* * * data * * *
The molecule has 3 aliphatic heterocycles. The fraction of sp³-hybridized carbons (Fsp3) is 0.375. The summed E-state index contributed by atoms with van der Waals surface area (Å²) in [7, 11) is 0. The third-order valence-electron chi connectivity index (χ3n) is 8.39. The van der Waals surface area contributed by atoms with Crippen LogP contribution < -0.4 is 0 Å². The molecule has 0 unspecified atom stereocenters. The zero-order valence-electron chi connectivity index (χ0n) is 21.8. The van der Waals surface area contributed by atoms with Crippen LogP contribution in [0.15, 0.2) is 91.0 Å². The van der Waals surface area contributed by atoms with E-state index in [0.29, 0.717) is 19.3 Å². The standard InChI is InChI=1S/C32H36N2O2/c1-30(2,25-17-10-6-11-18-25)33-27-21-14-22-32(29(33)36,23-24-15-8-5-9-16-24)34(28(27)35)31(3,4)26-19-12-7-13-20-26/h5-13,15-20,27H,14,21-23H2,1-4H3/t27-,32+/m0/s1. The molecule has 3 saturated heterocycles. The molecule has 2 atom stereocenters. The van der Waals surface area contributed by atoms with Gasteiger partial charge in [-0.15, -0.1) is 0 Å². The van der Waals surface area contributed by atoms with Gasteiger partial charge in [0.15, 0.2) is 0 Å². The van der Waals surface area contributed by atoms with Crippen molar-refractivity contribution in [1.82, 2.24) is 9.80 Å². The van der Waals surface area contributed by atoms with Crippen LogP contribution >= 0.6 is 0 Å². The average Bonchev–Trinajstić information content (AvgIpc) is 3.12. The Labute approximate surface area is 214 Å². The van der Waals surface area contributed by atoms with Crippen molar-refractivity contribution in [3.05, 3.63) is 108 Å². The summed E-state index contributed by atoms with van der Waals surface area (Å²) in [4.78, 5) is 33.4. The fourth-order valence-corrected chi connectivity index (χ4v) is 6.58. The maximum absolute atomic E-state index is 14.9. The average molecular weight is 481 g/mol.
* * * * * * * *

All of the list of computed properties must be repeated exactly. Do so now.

The molecule has 3 aliphatic heterocycles. The fraction of sp³-hybridized carbons (Fsp3) is 0.375. The summed E-state index contributed by atoms with van der Waals surface area (Å²) in [7, 11) is 0. The third-order valence-electron chi connectivity index (χ3n) is 8.39. The van der Waals surface area contributed by atoms with Crippen LogP contribution < -0.4 is 0 Å². The molecule has 0 unspecified atom stereocenters. The zero-order valence-electron chi connectivity index (χ0n) is 21.8. The van der Waals surface area contributed by atoms with Crippen LogP contribution in [0.15, 0.2) is 91.0 Å². The van der Waals surface area contributed by atoms with E-state index in [0.29, 0.717) is 19.3 Å². The standard InChI is InChI=1S/C32H36N2O2/c1-30(2,25-17-10-6-11-18-25)33-27-21-14-22-32(29(33)36,23-24-15-8-5-9-16-24)34(28(27)35)31(3,4)26-19-12-7-13-20-26/h5-13,15-20,27H,14,21-23H2,1-4H3/t27-,32+/m0/s1. The molecule has 3 saturated heterocycles. The molecule has 2 atom stereocenters. The van der Waals surface area contributed by atoms with Gasteiger partial charge in [-0.15, -0.1) is 0 Å². The van der Waals surface area contributed by atoms with Gasteiger partial charge in [0.15, 0.2) is 0 Å². The van der Waals surface area contributed by atoms with Crippen molar-refractivity contribution in [1.82, 2.24) is 9.80 Å². The van der Waals surface area contributed by atoms with Crippen LogP contribution >= 0.6 is 0 Å². The average Bonchev–Trinajstić information content (AvgIpc) is 3.12. The Labute approximate surface area is 214 Å². The van der Waals surface area contributed by atoms with Crippen molar-refractivity contribution in [3.05, 3.63) is 108 Å². The summed E-state index contributed by atoms with van der Waals surface area (Å²) in [4.78, 5) is 33.4. The fourth-order valence-corrected chi connectivity index (χ4v) is 6.58. The maximum absolute atomic E-state index is 14.9. The average molecular weight is 481 g/mol.